Energy and water use in the existing building stock across the region, and in particular in commercial and public buildings, is alarmingly inefficient. The internationalized approach to architecture and construction in the region is insufficiently attuned to the local climatic conditions, resulting in wasteful use of energy.

The waste management sector in Arab countries is characterized by underdevelopment, underinvestment, and high-risk waste dumping practices. The sector is plagued by insufficient regulations and weak waste disposal standards. In many Arab countries, over 50% of all waste generated remains uncollected. Open-air burning is often used at dumpsites, allowing decomposing waste products to pollute the air, soil, and ground and surface water.

CHANGING COURSE: TRANSITIONING TO A GREEN ECONOMY

Making the transition to a green economy will require a fundamental review and redesign of public policies to stimulate shifts in production, consumption, purchasing, and investment patterns. The chapters of this report present proposed enabling policies and conditions that will be needed to transition to a green economy across eight priority sectors. The report calls upon Arab governments to prioritize agricultural rural development as a strategic policy objective to alleviate rural poverty and reverse years of neglect. Such a policy shift would enable farmers, aided by well-designed extension services, to improve seeds, irrigation efficiency, soil conservation, agricultural yields, and sustainable practices. Revitalizing the agricultural sector will increase its share in the productive labor force, improve living standards, and limit rural to urban migration. A shift to a 40% share in the labor force by agricultural workers in the Arab region would generate more than 10 million jobs in the sector. In addition, shifting to sustainable agricultural practices is expected to result in savings to Arab countries of between 5-6% of GDP, amounting to about $100 billion annually, as a result of increased water productivity, improved public health, and better-protected environmental resources. Policy shifts in the water sector must begin with the introduction of institutional and legal reforms that affect water use, regulation, and governance. Arab states need to concentrate on policies that control and regulate water access, promote irrigation and water use efficiency, prevent water pollution, and establish protected areas vital to water resources. Volume of wastewater treated should increase from below 60% today to a 90- 100%. The portion of treated wastewater which is reused should increase from 20% today to 100%. Innovative technologies for water desalination should be developed locally, incorporating the use of solar energy.

For the energy sector, the report proposes sustained investments in energy efficiency and in renewable energy sources through a mix of regulatory standards and economic incentives. A reduction in the average annual per capita consumption of electricity in Arab countries to the world average through energy efficiency measures would generate electricity consumption savings that are estimated in monetary terms to reach $73 billion annually. A 25% reduction in energy subsidies would free up over $100 billion over a three-year period, an amount that can be shifted to finance the conversion to green energy sources.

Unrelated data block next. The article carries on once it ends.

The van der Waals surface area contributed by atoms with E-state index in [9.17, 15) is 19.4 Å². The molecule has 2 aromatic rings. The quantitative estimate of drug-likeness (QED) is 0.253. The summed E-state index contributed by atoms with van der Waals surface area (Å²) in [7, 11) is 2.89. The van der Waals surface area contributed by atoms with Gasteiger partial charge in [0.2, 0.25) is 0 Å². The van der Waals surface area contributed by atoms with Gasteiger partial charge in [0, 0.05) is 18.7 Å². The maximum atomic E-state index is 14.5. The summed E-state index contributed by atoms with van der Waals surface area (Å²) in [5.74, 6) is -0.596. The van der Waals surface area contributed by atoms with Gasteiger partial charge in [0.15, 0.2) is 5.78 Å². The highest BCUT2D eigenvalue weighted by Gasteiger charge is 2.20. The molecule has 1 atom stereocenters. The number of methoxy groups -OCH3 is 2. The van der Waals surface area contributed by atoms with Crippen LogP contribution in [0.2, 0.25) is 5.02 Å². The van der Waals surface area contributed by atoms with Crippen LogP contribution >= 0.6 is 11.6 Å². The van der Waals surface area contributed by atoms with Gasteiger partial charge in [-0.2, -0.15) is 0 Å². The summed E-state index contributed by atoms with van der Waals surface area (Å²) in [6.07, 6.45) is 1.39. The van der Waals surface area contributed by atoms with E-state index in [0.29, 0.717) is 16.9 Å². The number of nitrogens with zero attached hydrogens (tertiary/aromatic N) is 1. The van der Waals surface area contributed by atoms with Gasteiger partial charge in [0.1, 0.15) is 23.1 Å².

Arab countries should develop low-carbon industrial development strategies motivated by the opportunity to become energy-efficient economies. This would enhance local industrial competitiveness, income diversification, and job creation. The viable reduction in energy requirements per ton of product is estimated to be in the order of 30%. For example, energy efficiency enhancements in cement manufacturing can reduce energy consumption per ton of cement by 20% to 40%, leading to a cost advantage to the producer through lower energy costs.
One of the most important measures to reduce emissions is deploying the most efficient production technologies in new plants and retrofitting energy efficiency equipment in existing plants where it is economically viable. A 30% reduction in energy requirements due to more efficient industrial processes is estimated to result in annual savings of 150,000 billion kWh or $12.3 billion.
For the transportation sector, the report argues for policies in favor of mass public transit systems and vehicle fuel efficiency standards. These policy interventions have been demonstrated to have a relatively low cost while yielding high economic, social, and environmental dividends within a short period of time. The benefits would include the provision of dependable, affordable, and safe transportation services that are energy efficient, while minimizing pollution, congestion, and unmanaged urban sprawl. A projected target of 50% greening of the transport sector, resulting from higher energy efficiency and increased use of public transport and hybrid vehicles, should generate savings of $23 billion annually. To create healthy and economically competitive urban communities that offer a high quality of living for their inhabitants, the report advocates for the adoption of zoning regulations and mixed-use development. Moreover, traditional design approaches in Arab architecture, which are in many cases more responsive to environmental considerations, should be adapted and applied where relevant and appropriate, thus contributing to environmental, social, and cultural sustainability. For buildings, a holistic design approach that incorporates environmental principles in building form, materials, orientation, equipment installations, and other aspects is proposed to yield the highest energy efficiency gains. Building efficiency codes and standards are seen as the most effective institutional levers for influencing construction practices. Integrating energy efficient considerations in the design of buildings is expected to result in a reduction of about 29% of projected CO2 emissions by 2020, which would cut consumption by 217 billion kWh and generate savings of $17.5 billion annually. In addition, spending $100 billion in greening 20% of the existing building stock in Arab countries over the next 10 years, by investing an average of $10,000 per building for retrofitting, is expected to create four million jobs.